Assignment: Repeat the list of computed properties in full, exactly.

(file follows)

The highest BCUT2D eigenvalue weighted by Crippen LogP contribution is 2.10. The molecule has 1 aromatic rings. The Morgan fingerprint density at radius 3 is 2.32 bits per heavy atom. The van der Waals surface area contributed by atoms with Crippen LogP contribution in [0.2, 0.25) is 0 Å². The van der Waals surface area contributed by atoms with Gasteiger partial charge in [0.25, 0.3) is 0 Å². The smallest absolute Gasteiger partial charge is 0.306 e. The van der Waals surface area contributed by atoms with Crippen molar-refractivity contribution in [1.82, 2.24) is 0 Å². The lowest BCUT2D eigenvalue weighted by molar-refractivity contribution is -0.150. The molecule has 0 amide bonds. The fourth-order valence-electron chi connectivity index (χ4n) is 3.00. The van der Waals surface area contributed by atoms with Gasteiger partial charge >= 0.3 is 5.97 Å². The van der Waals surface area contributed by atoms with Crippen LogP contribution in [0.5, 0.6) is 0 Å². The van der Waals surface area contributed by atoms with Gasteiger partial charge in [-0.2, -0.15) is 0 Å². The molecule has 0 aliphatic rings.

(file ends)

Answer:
The highest BCUT2D eigenvalue weighted by Crippen LogP contribution is 2.10. The molecule has 1 aromatic rings. The Morgan fingerprint density at radius 3 is 2.32 bits per heavy atom. The van der Waals surface area contributed by atoms with Crippen LogP contribution in [0.2, 0.25) is 0 Å². The van der Waals surface area contributed by atoms with Gasteiger partial charge in [0.25, 0.3) is 0 Å². The smallest absolute Gasteiger partial charge is 0.306 e. The van der Waals surface area contributed by atoms with Crippen molar-refractivity contribution in [1.82, 2.24) is 0 Å². The lowest BCUT2D eigenvalue weighted by molar-refractivity contribution is -0.150. The molecule has 0 amide bonds. The fourth-order valence-electron chi connectivity index (χ4n) is 3.00. The van der Waals surface area contributed by atoms with Gasteiger partial charge >= 0.3 is 5.97 Å². The van der Waals surface area contributed by atoms with Crippen LogP contribution in [0.5, 0.6) is 0 Å². The van der Waals surface area contributed by atoms with Gasteiger partial charge in [-0.2, -0.15) is 0 Å². The molecule has 0 aliphatic rings.